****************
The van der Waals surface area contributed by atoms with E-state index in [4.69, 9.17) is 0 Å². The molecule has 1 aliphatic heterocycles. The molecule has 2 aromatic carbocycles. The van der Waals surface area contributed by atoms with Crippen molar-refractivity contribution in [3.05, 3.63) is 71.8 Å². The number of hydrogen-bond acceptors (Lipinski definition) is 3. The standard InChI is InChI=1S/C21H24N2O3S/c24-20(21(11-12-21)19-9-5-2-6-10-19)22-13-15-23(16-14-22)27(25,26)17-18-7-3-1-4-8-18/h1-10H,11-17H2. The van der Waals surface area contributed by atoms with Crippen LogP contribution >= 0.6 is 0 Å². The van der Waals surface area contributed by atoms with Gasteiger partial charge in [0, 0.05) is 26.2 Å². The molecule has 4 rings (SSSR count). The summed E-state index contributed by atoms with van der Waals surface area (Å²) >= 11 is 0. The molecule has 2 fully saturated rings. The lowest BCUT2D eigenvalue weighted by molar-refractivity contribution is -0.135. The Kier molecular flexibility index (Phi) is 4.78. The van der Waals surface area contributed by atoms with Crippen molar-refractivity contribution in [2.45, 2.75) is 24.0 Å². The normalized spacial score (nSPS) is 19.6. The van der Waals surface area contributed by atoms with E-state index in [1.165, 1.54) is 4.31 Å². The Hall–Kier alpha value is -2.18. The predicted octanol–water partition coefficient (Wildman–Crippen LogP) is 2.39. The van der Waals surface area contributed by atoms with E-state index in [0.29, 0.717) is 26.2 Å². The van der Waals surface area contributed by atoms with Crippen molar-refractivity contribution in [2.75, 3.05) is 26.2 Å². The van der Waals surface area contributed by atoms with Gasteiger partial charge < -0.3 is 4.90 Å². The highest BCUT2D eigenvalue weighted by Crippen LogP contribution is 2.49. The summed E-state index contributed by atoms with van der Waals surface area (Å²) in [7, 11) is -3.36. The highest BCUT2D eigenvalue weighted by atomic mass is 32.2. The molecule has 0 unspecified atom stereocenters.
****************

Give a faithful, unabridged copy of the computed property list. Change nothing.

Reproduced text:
The van der Waals surface area contributed by atoms with E-state index in [4.69, 9.17) is 0 Å². The molecule has 1 aliphatic heterocycles. The molecule has 2 aromatic carbocycles. The van der Waals surface area contributed by atoms with Crippen molar-refractivity contribution in [3.05, 3.63) is 71.8 Å². The number of hydrogen-bond acceptors (Lipinski definition) is 3. The standard InChI is InChI=1S/C21H24N2O3S/c24-20(21(11-12-21)19-9-5-2-6-10-19)22-13-15-23(16-14-22)27(25,26)17-18-7-3-1-4-8-18/h1-10H,11-17H2. The van der Waals surface area contributed by atoms with Crippen LogP contribution >= 0.6 is 0 Å². The van der Waals surface area contributed by atoms with Gasteiger partial charge in [0, 0.05) is 26.2 Å². The molecule has 4 rings (SSSR count). The summed E-state index contributed by atoms with van der Waals surface area (Å²) >= 11 is 0. The molecule has 2 fully saturated rings. The lowest BCUT2D eigenvalue weighted by molar-refractivity contribution is -0.135. The Kier molecular flexibility index (Phi) is 4.78. The van der Waals surface area contributed by atoms with Crippen molar-refractivity contribution in [2.45, 2.75) is 24.0 Å². The normalized spacial score (nSPS) is 19.6. The van der Waals surface area contributed by atoms with E-state index in [1.165, 1.54) is 4.31 Å². The Hall–Kier alpha value is -2.18. The predicted octanol–water partition coefficient (Wildman–Crippen LogP) is 2.39. The van der Waals surface area contributed by atoms with E-state index in [0.29, 0.717) is 26.2 Å². The van der Waals surface area contributed by atoms with Crippen molar-refractivity contribution in [2.75, 3.05) is 26.2 Å². The van der Waals surface area contributed by atoms with Gasteiger partial charge < -0.3 is 4.90 Å². The highest BCUT2D eigenvalue weighted by Crippen LogP contribution is 2.49. The summed E-state index contributed by atoms with van der Waals surface area (Å²) in [7, 11) is -3.36. The highest BCUT2D eigenvalue weighted by atomic mass is 32.2. The molecule has 0 unspecified atom stereocenters.